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I'm going to be forward and say that I'm not a biologist. I don't claim to fully understand the functionality of a neuron from an electrical/chemical perspective... I'm curiously gazing from the outside in as a computer programmer.

Now, the big new thing these days with artificial neural networks is simulating them with biological precision- that is, with spiking, actually placing the network in Euclidean space, and all sorts of other goodies (Check out the Human Brain Project; it's really cool. Our own brains are computable, given a powerful enough computer. Probably has a lot of fascinating and horrifying philosophical implications too.), but this isn't the only model that people have commonly used for neural networks.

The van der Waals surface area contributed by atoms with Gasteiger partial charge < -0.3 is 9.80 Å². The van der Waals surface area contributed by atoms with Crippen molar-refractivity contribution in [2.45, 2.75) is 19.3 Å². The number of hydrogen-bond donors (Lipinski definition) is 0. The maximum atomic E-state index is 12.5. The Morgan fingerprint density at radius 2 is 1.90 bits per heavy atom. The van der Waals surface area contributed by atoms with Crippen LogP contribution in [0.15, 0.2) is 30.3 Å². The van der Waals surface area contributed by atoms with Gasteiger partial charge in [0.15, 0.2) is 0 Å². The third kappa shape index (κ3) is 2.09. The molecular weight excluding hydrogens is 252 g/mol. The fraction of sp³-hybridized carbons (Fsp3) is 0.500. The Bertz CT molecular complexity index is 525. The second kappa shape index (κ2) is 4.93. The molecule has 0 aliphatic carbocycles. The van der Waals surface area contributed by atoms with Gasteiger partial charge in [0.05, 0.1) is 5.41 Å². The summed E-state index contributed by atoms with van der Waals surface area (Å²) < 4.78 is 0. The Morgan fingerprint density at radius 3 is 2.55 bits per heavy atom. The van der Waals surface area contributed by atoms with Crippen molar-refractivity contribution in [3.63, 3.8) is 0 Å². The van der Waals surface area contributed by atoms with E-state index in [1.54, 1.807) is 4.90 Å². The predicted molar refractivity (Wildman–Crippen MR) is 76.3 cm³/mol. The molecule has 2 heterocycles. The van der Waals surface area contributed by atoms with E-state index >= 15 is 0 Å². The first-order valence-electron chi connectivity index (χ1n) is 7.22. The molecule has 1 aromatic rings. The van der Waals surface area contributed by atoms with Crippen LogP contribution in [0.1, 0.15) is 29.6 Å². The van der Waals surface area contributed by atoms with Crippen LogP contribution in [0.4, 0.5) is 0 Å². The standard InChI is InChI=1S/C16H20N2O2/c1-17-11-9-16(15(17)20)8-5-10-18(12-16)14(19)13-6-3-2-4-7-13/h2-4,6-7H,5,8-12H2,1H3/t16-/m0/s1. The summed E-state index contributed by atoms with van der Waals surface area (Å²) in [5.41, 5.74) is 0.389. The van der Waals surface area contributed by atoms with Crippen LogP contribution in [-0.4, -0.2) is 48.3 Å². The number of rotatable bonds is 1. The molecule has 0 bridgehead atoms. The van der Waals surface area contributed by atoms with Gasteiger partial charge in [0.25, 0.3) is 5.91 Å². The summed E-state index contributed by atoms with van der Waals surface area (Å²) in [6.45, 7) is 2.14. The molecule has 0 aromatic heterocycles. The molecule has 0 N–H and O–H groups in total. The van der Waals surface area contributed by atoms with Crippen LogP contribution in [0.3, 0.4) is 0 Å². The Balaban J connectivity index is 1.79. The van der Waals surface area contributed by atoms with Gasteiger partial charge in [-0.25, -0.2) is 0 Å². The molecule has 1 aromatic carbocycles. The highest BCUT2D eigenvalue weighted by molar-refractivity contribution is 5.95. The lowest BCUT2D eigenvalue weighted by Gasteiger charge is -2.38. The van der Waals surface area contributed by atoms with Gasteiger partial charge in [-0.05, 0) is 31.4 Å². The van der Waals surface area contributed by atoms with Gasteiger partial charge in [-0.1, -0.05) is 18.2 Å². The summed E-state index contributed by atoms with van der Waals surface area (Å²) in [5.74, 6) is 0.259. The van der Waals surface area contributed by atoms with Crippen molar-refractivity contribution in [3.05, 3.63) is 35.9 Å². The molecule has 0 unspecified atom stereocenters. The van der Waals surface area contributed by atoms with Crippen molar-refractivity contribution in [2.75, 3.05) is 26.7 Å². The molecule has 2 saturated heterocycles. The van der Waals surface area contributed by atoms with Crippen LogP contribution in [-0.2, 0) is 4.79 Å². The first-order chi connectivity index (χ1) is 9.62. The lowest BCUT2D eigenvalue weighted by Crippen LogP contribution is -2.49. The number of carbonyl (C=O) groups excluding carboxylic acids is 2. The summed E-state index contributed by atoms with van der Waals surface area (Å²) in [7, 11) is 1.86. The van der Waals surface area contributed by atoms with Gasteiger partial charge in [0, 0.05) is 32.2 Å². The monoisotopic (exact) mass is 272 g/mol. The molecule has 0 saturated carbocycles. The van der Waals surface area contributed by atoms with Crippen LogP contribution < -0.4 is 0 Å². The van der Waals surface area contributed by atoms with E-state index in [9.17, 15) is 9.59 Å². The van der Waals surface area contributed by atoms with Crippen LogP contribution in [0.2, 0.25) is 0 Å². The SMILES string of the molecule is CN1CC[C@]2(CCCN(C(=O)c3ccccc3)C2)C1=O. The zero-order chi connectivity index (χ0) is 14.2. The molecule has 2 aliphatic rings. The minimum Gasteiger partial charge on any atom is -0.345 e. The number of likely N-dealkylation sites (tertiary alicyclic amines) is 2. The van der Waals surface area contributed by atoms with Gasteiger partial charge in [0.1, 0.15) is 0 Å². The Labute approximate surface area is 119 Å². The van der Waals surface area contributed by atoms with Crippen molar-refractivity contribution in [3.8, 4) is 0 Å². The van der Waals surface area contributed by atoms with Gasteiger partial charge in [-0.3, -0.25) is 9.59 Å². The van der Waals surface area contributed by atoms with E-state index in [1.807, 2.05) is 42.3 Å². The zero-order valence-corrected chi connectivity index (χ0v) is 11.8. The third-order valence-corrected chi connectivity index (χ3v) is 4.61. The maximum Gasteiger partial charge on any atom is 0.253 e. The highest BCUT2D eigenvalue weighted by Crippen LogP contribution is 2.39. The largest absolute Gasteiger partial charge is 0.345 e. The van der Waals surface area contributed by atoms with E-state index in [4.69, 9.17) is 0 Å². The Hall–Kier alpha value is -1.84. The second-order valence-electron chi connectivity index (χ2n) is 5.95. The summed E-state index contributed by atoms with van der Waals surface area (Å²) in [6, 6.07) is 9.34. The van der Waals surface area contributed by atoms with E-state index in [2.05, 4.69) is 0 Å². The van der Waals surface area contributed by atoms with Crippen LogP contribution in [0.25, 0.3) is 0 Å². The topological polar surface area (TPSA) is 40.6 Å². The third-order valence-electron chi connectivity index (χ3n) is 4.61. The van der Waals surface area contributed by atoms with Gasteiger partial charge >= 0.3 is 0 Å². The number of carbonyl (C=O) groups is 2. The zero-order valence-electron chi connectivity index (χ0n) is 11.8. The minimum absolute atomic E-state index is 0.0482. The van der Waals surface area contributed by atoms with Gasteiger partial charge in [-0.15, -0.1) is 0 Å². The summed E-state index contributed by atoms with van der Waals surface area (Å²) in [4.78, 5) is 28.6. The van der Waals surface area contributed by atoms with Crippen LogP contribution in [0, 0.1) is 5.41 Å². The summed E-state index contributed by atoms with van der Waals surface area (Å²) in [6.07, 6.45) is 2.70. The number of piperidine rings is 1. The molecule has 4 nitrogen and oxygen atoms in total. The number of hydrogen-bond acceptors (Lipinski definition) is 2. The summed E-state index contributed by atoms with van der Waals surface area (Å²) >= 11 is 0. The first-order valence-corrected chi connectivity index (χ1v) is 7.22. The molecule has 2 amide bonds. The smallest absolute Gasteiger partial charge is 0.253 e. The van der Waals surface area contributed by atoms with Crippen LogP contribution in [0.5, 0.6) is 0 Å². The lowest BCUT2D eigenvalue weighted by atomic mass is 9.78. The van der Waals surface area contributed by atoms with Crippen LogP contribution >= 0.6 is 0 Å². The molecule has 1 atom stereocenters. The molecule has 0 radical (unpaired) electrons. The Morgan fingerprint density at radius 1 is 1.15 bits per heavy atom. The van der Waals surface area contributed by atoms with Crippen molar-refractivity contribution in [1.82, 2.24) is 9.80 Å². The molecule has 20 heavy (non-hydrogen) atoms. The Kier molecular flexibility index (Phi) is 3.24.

In the past, multilayer perceptrons were the big thing; I'm not going to go deep into explaining them, but essentially, each neuron simply performs a mathematical function on its inputs and then outputs it. There's no spiking in the sense similar to our neurons. A neuron could be blasting its output at nearly 100% indefinitely and there isn't any objective difference between that and it being at 0% or anywhere else.

Now, I sort of went off on a tangent, but what I'm trying to understand is- why this behavior is not observed in the system of computation that evolution has produced over the many, many years? Why do we use spiking neurons instead? We have instead developed a strange system where spikes travel down chains of neurons in patterns we don't really understand yet to produce the behavior necessary for the creature to survive. My question is, why has this been favored over something similar to multilayer perceptrons? Is it more energy efficient to use a spiking model? The brain does use a disproportionate amount of energy. I wonder if it is more effective as a model for computation.

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Just to be sure what you mean, you ask why the neurons get activated only in a "on or off" method and why there are no intermediate states? –  Chris Dec 25 '13 at 20:14